Azure Blueprints vs Resource Manager Templates
Azure Blueprints is intended to assist with environment setup. Such environments often include Azure resource groups, role assignments, different policies, and Resource Manager template deployments. Blueprints are essentially packages that pull these types of resources and artifacts together. These packages can then be composed, versioned, and assigned to a subscription. Such blueprint packages can also be audited and tracked.
Now, with all of that being said, almost everything that you’d want to do with Blueprints can also be done with Resource manager templates. So, what’s the difference?
Resource Manager templates are documents that don’t natively exist in Azure. Such templates are typically stored locally or in source control. Once a Resource Manager template has been used to deploy Azure resources, there are no longer any active connections or relationships between the template and the resources deployed from it.
Azure Blueprints differ from templates because even after deployment of resources from a blueprint, the relationship between the blueprint definition and blueprint assignment (i.e., what was deployed from the blueprint) remains intact. Preserving this connection allows for tracking and auditing of deployments. Another benefit of blueprints is that a single blueprint can be used to upgrade multiple subscriptions at once.
Because blueprints can consist of Resource Manager template artifacts, previously developed Resource Manager templates are reusable with Azure Blueprints.
Azure Blueprints vs Azure Policy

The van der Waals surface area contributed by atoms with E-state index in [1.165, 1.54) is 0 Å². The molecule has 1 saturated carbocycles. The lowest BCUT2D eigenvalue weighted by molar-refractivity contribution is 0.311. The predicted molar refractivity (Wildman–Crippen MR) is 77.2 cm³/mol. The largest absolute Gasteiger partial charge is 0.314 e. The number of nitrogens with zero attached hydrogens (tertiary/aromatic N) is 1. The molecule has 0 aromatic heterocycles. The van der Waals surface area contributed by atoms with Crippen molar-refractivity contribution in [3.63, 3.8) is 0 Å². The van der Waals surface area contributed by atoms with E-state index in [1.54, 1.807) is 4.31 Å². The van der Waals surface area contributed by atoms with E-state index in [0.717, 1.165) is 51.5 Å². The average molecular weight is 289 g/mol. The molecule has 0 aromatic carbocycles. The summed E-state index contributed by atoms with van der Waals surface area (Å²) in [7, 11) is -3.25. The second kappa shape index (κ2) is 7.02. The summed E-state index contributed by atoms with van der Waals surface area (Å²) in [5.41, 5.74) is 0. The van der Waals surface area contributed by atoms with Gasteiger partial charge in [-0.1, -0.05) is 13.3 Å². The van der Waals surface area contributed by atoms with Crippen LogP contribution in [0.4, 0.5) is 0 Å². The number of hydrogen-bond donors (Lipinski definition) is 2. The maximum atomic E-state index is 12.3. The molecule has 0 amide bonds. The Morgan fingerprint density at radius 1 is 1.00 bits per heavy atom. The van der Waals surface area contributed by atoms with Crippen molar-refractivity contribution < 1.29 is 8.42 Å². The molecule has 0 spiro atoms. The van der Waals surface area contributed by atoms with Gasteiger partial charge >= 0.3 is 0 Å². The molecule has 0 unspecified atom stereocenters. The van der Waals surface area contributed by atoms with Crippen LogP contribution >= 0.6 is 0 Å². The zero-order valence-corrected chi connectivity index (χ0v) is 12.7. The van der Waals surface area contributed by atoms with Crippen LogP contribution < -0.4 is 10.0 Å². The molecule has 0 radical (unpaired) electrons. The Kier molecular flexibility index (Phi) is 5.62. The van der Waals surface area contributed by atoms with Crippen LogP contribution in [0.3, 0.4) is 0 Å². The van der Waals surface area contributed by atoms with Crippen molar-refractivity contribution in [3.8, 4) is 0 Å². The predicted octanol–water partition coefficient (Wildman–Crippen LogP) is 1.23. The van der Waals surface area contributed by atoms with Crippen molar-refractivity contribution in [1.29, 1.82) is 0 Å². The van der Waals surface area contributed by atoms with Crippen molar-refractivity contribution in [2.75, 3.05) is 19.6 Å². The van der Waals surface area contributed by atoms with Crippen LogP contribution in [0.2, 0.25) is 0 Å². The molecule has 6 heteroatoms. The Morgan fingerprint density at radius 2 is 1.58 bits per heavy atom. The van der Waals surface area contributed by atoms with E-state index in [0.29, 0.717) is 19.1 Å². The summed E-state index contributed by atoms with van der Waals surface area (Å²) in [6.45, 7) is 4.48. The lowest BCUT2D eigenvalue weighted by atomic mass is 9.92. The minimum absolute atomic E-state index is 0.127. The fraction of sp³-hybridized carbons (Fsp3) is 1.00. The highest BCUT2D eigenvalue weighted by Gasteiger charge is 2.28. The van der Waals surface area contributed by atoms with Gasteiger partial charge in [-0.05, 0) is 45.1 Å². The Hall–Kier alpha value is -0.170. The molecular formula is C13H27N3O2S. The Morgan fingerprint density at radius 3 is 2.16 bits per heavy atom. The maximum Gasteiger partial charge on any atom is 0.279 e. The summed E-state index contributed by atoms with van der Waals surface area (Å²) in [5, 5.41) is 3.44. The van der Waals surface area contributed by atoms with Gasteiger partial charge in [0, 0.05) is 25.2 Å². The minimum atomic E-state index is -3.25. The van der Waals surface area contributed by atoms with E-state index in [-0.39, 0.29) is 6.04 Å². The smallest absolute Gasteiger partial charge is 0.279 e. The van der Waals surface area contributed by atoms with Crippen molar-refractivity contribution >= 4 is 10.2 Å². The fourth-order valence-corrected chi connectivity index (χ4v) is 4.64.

An Azure policy is essentially an access system that provides default allow and explicit deny on new and existing resource properties to which the policy is applied.
An Azure Blueprint is a package for creating specific sets of standards and requirements that govern the implementation of Azure services, security, and design. Such packages are reusable so that consistency and compliance among resources can be maintained.
A policy included in a blueprint offers the ability to create the correct pattern or design when the blueprint is assigned. Additionally, a policy inclusion ensures that only approved changes can be made to the resources or environment to which the blueprint was assigned. This ensures ongoing compliance with the blueprint.
Azure Blueprints are essentially no different from architectural blueprints that building architects use to design and build large buildings. They are actually used in much the same way. While architects use traditional blueprints to design and construct building to certain standards and specifications, Azure architects and admins use Azure Blueprints to design and architect Azure solutions to specific standards and specifications.
The lifecycle of an Azure Blueprint begins with the creation of the blueprint and then the publishing of the blueprint. New versions of the blueprint are then created and published as needed. The lifecycle of an Azure Blueprint ends with deletion of specific versions of the blueprint, and then of the blueprint itself.